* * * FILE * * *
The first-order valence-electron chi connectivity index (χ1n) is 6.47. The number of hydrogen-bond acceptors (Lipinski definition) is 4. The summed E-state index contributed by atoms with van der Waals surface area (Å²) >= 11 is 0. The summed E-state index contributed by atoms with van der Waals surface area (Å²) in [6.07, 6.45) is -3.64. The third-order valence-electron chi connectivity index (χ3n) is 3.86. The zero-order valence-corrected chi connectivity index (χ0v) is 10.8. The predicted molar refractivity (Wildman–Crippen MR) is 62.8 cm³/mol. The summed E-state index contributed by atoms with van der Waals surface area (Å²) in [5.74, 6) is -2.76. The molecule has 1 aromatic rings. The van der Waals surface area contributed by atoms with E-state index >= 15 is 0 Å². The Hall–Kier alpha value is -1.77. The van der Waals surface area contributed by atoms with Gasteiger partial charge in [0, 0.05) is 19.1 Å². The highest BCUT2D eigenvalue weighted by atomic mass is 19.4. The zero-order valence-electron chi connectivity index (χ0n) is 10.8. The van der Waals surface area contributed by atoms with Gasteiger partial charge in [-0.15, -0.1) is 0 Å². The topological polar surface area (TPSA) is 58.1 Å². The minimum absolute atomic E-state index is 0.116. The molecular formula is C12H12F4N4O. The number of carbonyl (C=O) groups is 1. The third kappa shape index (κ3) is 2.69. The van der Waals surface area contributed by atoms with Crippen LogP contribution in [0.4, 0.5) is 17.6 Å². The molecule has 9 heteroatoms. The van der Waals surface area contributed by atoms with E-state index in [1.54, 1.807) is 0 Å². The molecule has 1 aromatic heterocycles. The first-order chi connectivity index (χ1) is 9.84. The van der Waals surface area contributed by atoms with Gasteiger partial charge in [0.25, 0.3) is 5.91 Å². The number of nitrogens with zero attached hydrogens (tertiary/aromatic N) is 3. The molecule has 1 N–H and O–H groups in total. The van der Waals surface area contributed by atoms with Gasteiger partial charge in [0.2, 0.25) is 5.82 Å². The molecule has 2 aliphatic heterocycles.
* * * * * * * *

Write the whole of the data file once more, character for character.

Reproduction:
The first-order valence-electron chi connectivity index (χ1n) is 6.47. The number of hydrogen-bond acceptors (Lipinski definition) is 4. The summed E-state index contributed by atoms with van der Waals surface area (Å²) >= 11 is 0. The summed E-state index contributed by atoms with van der Waals surface area (Å²) in [6.07, 6.45) is -3.64. The third-order valence-electron chi connectivity index (χ3n) is 3.86. The zero-order valence-corrected chi connectivity index (χ0v) is 10.8. The predicted molar refractivity (Wildman–Crippen MR) is 62.8 cm³/mol. The summed E-state index contributed by atoms with van der Waals surface area (Å²) in [5.74, 6) is -2.76. The molecule has 1 aromatic rings. The van der Waals surface area contributed by atoms with E-state index >= 15 is 0 Å². The Hall–Kier alpha value is -1.77. The van der Waals surface area contributed by atoms with Gasteiger partial charge in [0, 0.05) is 19.1 Å². The highest BCUT2D eigenvalue weighted by atomic mass is 19.4. The zero-order valence-electron chi connectivity index (χ0n) is 10.8. The van der Waals surface area contributed by atoms with Gasteiger partial charge in [-0.15, -0.1) is 0 Å². The topological polar surface area (TPSA) is 58.1 Å². The minimum absolute atomic E-state index is 0.116. The molecular formula is C12H12F4N4O. The number of carbonyl (C=O) groups is 1. The third kappa shape index (κ3) is 2.69. The van der Waals surface area contributed by atoms with Crippen LogP contribution in [0.4, 0.5) is 17.6 Å². The molecule has 9 heteroatoms. The van der Waals surface area contributed by atoms with E-state index in [1.54, 1.807) is 0 Å². The molecule has 1 aromatic heterocycles. The first-order chi connectivity index (χ1) is 9.84. The van der Waals surface area contributed by atoms with Gasteiger partial charge in [0.25, 0.3) is 5.91 Å². The number of nitrogens with zero attached hydrogens (tertiary/aromatic N) is 3. The molecule has 1 N–H and O–H groups in total. The van der Waals surface area contributed by atoms with Gasteiger partial charge in [0.2, 0.25) is 5.82 Å². The molecule has 2 aliphatic heterocycles.